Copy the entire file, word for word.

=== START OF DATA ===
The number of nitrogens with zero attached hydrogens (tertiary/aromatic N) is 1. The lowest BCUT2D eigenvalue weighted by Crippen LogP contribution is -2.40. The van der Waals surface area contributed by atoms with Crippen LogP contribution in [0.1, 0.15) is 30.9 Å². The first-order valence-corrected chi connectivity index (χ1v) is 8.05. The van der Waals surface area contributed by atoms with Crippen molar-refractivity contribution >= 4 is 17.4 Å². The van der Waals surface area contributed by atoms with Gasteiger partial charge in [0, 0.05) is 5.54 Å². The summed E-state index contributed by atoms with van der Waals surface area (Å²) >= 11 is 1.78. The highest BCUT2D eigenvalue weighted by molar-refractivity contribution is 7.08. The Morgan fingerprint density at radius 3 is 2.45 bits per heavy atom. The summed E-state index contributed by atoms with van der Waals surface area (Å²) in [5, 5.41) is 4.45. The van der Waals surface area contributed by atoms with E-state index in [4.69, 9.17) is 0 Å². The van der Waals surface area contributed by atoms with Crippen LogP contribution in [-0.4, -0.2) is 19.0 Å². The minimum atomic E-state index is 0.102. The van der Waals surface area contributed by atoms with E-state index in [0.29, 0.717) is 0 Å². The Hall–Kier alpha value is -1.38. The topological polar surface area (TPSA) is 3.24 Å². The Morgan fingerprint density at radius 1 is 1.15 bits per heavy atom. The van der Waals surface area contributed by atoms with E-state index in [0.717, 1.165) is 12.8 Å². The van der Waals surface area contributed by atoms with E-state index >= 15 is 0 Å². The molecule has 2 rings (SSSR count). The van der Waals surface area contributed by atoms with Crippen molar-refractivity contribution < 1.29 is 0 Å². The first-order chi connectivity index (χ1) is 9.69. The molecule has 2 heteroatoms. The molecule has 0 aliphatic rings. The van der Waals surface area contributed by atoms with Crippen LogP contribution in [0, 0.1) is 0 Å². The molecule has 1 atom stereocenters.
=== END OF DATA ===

The number of nitrogens with zero attached hydrogens (tertiary/aromatic N) is 1. The lowest BCUT2D eigenvalue weighted by Crippen LogP contribution is -2.40. The van der Waals surface area contributed by atoms with Crippen LogP contribution in [0.1, 0.15) is 30.9 Å². The first-order valence-corrected chi connectivity index (χ1v) is 8.05. The van der Waals surface area contributed by atoms with Crippen molar-refractivity contribution >= 4 is 17.4 Å². The van der Waals surface area contributed by atoms with Gasteiger partial charge in [0, 0.05) is 5.54 Å². The summed E-state index contributed by atoms with van der Waals surface area (Å²) >= 11 is 1.78. The highest BCUT2D eigenvalue weighted by molar-refractivity contribution is 7.08. The Morgan fingerprint density at radius 3 is 2.45 bits per heavy atom. The summed E-state index contributed by atoms with van der Waals surface area (Å²) in [5, 5.41) is 4.45. The van der Waals surface area contributed by atoms with E-state index in [4.69, 9.17) is 0 Å². The van der Waals surface area contributed by atoms with Crippen LogP contribution in [-0.4, -0.2) is 19.0 Å². The minimum atomic E-state index is 0.102. The van der Waals surface area contributed by atoms with E-state index in [0.29, 0.717) is 0 Å². The Hall–Kier alpha value is -1.38. The topological polar surface area (TPSA) is 3.24 Å². The Morgan fingerprint density at radius 1 is 1.15 bits per heavy atom. The van der Waals surface area contributed by atoms with E-state index in [0.717, 1.165) is 12.8 Å². The van der Waals surface area contributed by atoms with E-state index >= 15 is 0 Å². The molecule has 2 rings (SSSR count). The van der Waals surface area contributed by atoms with Crippen molar-refractivity contribution < 1.29 is 0 Å². The first-order chi connectivity index (χ1) is 9.69. The molecule has 2 heteroatoms. The molecule has 0 aliphatic rings. The van der Waals surface area contributed by atoms with Crippen LogP contribution in [0, 0.1) is 0 Å². The molecule has 1 atom stereocenters.